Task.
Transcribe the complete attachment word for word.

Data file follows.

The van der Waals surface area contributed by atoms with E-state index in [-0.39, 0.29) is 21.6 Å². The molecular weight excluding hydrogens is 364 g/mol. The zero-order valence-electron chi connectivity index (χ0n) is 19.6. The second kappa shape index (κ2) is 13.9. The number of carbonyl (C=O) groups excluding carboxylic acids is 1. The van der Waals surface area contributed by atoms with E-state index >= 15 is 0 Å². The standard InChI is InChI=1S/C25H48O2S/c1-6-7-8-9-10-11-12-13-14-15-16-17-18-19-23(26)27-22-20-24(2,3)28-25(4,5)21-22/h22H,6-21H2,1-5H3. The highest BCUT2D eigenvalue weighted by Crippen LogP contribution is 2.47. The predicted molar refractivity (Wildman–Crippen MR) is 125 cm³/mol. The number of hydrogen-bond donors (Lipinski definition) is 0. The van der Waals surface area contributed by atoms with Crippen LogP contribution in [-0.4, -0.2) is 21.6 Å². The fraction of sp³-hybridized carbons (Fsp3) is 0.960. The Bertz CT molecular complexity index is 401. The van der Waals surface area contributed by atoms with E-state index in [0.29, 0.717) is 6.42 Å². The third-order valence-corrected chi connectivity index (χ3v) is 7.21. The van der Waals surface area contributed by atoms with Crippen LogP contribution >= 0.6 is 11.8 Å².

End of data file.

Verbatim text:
The van der Waals surface area contributed by atoms with E-state index in [-0.39, 0.29) is 21.6 Å². The molecular weight excluding hydrogens is 364 g/mol. The zero-order valence-electron chi connectivity index (χ0n) is 19.6. The second kappa shape index (κ2) is 13.9. The number of carbonyl (C=O) groups excluding carboxylic acids is 1. The van der Waals surface area contributed by atoms with E-state index >= 15 is 0 Å². The standard InChI is InChI=1S/C25H48O2S/c1-6-7-8-9-10-11-12-13-14-15-16-17-18-19-23(26)27-22-20-24(2,3)28-25(4,5)21-22/h22H,6-21H2,1-5H3. The highest BCUT2D eigenvalue weighted by Crippen LogP contribution is 2.47. The predicted molar refractivity (Wildman–Crippen MR) is 125 cm³/mol. The number of hydrogen-bond donors (Lipinski definition) is 0. The van der Waals surface area contributed by atoms with Crippen LogP contribution in [-0.4, -0.2) is 21.6 Å². The fraction of sp³-hybridized carbons (Fsp3) is 0.960. The Bertz CT molecular complexity index is 401. The van der Waals surface area contributed by atoms with E-state index in [0.29, 0.717) is 6.42 Å². The third-order valence-corrected chi connectivity index (χ3v) is 7.21. The van der Waals surface area contributed by atoms with Crippen LogP contribution >= 0.6 is 11.8 Å².